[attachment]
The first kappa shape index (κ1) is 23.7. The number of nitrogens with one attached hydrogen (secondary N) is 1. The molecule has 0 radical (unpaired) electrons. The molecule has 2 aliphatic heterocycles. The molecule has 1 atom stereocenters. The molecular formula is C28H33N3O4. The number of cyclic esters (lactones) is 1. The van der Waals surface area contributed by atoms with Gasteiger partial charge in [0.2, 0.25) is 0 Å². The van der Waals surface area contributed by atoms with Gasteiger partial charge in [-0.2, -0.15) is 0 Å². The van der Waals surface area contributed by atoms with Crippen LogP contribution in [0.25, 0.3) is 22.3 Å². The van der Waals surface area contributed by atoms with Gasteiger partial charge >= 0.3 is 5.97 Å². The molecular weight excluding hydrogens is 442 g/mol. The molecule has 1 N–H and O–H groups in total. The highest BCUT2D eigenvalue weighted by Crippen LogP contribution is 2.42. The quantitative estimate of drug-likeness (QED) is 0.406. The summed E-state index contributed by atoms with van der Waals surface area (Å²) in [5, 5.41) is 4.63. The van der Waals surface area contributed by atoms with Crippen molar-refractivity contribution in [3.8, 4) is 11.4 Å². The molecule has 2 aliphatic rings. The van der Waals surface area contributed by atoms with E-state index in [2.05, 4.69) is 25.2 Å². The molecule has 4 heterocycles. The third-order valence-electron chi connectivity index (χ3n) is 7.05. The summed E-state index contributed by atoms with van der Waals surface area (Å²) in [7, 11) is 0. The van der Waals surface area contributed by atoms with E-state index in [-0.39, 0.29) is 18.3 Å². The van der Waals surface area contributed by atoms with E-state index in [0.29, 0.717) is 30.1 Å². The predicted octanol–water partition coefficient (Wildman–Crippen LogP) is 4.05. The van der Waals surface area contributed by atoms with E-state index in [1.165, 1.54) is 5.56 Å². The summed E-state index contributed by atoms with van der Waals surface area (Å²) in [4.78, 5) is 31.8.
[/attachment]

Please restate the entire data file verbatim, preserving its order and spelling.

The first kappa shape index (κ1) is 23.7. The number of nitrogens with one attached hydrogen (secondary N) is 1. The molecule has 0 radical (unpaired) electrons. The molecule has 2 aliphatic heterocycles. The molecule has 1 atom stereocenters. The molecular formula is C28H33N3O4. The number of cyclic esters (lactones) is 1. The van der Waals surface area contributed by atoms with Gasteiger partial charge in [0.2, 0.25) is 0 Å². The van der Waals surface area contributed by atoms with Gasteiger partial charge in [-0.2, -0.15) is 0 Å². The van der Waals surface area contributed by atoms with Crippen LogP contribution in [0.25, 0.3) is 22.3 Å². The van der Waals surface area contributed by atoms with Gasteiger partial charge >= 0.3 is 5.97 Å². The molecular weight excluding hydrogens is 442 g/mol. The molecule has 1 N–H and O–H groups in total. The highest BCUT2D eigenvalue weighted by Crippen LogP contribution is 2.42. The quantitative estimate of drug-likeness (QED) is 0.406. The summed E-state index contributed by atoms with van der Waals surface area (Å²) in [5, 5.41) is 4.63. The van der Waals surface area contributed by atoms with Crippen molar-refractivity contribution in [3.8, 4) is 11.4 Å². The molecule has 2 aliphatic rings. The van der Waals surface area contributed by atoms with E-state index in [2.05, 4.69) is 25.2 Å². The molecule has 4 heterocycles. The third-order valence-electron chi connectivity index (χ3n) is 7.05. The summed E-state index contributed by atoms with van der Waals surface area (Å²) in [7, 11) is 0. The van der Waals surface area contributed by atoms with E-state index in [-0.39, 0.29) is 18.3 Å². The van der Waals surface area contributed by atoms with E-state index in [0.29, 0.717) is 30.1 Å². The predicted octanol–water partition coefficient (Wildman–Crippen LogP) is 4.05. The van der Waals surface area contributed by atoms with E-state index in [1.165, 1.54) is 5.56 Å². The summed E-state index contributed by atoms with van der Waals surface area (Å²) in [4.78, 5) is 31.8.